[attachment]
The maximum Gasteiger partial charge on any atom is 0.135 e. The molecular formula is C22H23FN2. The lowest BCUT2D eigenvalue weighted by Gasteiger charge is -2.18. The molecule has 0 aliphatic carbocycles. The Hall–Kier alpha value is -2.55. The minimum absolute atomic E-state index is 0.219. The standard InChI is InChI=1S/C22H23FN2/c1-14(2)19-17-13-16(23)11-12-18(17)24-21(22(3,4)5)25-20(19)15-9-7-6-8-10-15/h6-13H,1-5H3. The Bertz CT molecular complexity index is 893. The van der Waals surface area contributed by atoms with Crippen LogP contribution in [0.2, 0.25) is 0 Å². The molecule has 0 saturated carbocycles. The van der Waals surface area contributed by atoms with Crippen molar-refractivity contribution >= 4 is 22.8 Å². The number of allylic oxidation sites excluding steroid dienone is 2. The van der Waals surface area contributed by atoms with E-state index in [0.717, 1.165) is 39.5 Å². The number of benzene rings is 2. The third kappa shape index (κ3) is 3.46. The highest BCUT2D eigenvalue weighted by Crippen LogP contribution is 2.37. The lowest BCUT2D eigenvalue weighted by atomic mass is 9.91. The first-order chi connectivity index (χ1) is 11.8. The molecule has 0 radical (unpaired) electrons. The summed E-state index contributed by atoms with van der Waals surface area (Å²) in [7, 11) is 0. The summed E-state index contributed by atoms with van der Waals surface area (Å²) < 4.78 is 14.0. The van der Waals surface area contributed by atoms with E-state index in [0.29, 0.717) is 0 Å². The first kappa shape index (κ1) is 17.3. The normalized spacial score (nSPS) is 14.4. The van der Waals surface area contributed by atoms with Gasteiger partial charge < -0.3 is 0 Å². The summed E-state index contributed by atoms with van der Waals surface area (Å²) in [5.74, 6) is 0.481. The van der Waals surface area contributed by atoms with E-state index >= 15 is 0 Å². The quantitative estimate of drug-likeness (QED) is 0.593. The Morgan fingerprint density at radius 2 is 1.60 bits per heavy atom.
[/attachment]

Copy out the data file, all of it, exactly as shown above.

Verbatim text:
The maximum Gasteiger partial charge on any atom is 0.135 e. The molecular formula is C22H23FN2. The lowest BCUT2D eigenvalue weighted by Gasteiger charge is -2.18. The molecule has 0 aliphatic carbocycles. The Hall–Kier alpha value is -2.55. The minimum absolute atomic E-state index is 0.219. The standard InChI is InChI=1S/C22H23FN2/c1-14(2)19-17-13-16(23)11-12-18(17)24-21(22(3,4)5)25-20(19)15-9-7-6-8-10-15/h6-13H,1-5H3. The Bertz CT molecular complexity index is 893. The van der Waals surface area contributed by atoms with Crippen LogP contribution in [0.2, 0.25) is 0 Å². The molecule has 0 saturated carbocycles. The van der Waals surface area contributed by atoms with Crippen molar-refractivity contribution >= 4 is 22.8 Å². The number of allylic oxidation sites excluding steroid dienone is 2. The van der Waals surface area contributed by atoms with E-state index in [0.717, 1.165) is 39.5 Å². The number of benzene rings is 2. The third kappa shape index (κ3) is 3.46. The highest BCUT2D eigenvalue weighted by Crippen LogP contribution is 2.37. The lowest BCUT2D eigenvalue weighted by atomic mass is 9.91. The first-order chi connectivity index (χ1) is 11.8. The molecule has 0 radical (unpaired) electrons. The summed E-state index contributed by atoms with van der Waals surface area (Å²) in [7, 11) is 0. The summed E-state index contributed by atoms with van der Waals surface area (Å²) < 4.78 is 14.0. The van der Waals surface area contributed by atoms with E-state index in [0.29, 0.717) is 0 Å². The first kappa shape index (κ1) is 17.3. The normalized spacial score (nSPS) is 14.4. The van der Waals surface area contributed by atoms with Gasteiger partial charge < -0.3 is 0 Å². The summed E-state index contributed by atoms with van der Waals surface area (Å²) in [5.74, 6) is 0.481. The van der Waals surface area contributed by atoms with E-state index >= 15 is 0 Å². The quantitative estimate of drug-likeness (QED) is 0.593. The Morgan fingerprint density at radius 2 is 1.60 bits per heavy atom.